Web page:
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The likelihood is dead, long live the likelihood (cern.ch)
69 points by nabla9 4 months ago | hide | past | favorite | 14 comments

OT: if you (like me) always saw this kind of title but never bothered too much to understand where it comes from, check this [1] on Wikipedia.

[1]: https://en.m.wikipedia.org/wiki/The_king_is_dead,_long_live_...!

The concept applied to particle physics, courtesy of Sir Terry Pratchett:

"The only thing known to go faster than ordinary light is monarchy, according to the philosopher Ly Tin Wheedle. He reasoned like this: you can't have more than one king, and tradition demands that there is no gap between kings, so when a king dies the succession must therefore pass to the heir instantaneously. Presumably, he said, there must be some elementary particles -- kingons, or possibly queons -- that do this job, but of course succession sometimes fails if, in mid-flight, they strike an anti-particle, or republicon. His ambitious plans to use his discovery to send messages, involving the careful torturing of a small king in order to modulate the signal, were never fully expanded because, at that point, the bar closed."

In romance languages, these monarchy carriers aren't particles, but reyes.

I'm not saying this to be pedantic (I loved the joke), but to share the coolness of special relativity to others who may read your post.

The fundamental particles, kingon, queons and republicons, all travel at the speed of light, and are presumably massless. In the timeframe of the photons, and other politicons, they travel instantly from point A to B; so they communicate the King swap instantly.

The solution of the paradox is that each object has a unique inertial frame. Therefore, the King is not dead until the light cones of the dying King and his subject intersect. If the Queen of England dies in London, she's still alive to her subjects in Auckland for 4 hundredths of a second until the news reaches them through the center of the earth.

That's 40ms for light to travel through the Earth. Lag in New Zealand must suck.

Living in New Zealand I can tell you that in reality it's much worse - we usually get > 300ms ping to game servers in europe, best to stick with US west coast where it's more like ~150ms. A straight line right through the earth would be great.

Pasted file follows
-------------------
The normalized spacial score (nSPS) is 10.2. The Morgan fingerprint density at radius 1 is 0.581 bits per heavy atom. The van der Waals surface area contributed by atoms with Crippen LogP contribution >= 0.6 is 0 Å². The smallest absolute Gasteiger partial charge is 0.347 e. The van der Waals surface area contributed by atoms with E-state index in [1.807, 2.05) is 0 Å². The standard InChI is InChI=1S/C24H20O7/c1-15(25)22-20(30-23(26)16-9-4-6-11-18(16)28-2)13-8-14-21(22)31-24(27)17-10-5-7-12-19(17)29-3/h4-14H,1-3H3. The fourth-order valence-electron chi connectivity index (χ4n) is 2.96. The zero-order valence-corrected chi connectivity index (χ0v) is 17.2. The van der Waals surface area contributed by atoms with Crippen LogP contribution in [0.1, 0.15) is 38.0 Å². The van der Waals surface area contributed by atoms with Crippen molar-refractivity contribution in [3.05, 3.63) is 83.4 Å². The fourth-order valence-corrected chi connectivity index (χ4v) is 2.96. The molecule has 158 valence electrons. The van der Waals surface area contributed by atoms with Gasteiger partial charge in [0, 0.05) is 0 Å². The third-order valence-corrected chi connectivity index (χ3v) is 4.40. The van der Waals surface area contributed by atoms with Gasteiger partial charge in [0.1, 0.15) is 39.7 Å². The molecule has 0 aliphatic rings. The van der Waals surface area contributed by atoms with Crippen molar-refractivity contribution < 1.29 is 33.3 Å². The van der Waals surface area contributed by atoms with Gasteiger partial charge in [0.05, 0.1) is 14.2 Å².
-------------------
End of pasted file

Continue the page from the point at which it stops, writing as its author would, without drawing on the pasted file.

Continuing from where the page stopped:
Luckily a lot of really big games have servers in Australia now though. I miss the days where player hosted dedicated servers were the norm and you didn't have to rely on the publisher deeming you important enough to have one close to you.

I feel like there is still a "three-body problem" information paradox in there involving the heir.

Thanks for illustrating that aspect of space time!

What is the theoretical treatment of relativity of simultaneity for kingons in Minkowski spacetime? Or worse, what if spacetime is curved?

Thank you, I got a good laugh out of “republicon”

It's interesting and frightening that we are now developing and using systems that perform complex computations for which no analytical expression exists. I saw something similar a while back here: https://www.livescience.com/ai-solves-three-body-problem-fas...

Now? The three body problem in Newtonian physics is not analytically solvable.

Analytically solvable problems are rare, simple unicorns that have even more rare practical application.

Almost no practical system is analytically solvable.

Surprised they didn't mention energy-based models, which are a fantastic option to handle intractable likelihoods. How is this approach related to EBMs?

That was a fascinating read. I have no idea how to deal with models of that complexity but can appreciate the difficulty.

I find it (not) surprising that there is so much interest and/or noise about AI or algorithmic "bias", and little to no noise about the decades of similar "bias" from the application of likelihood in fields that apply traditional "statistics"

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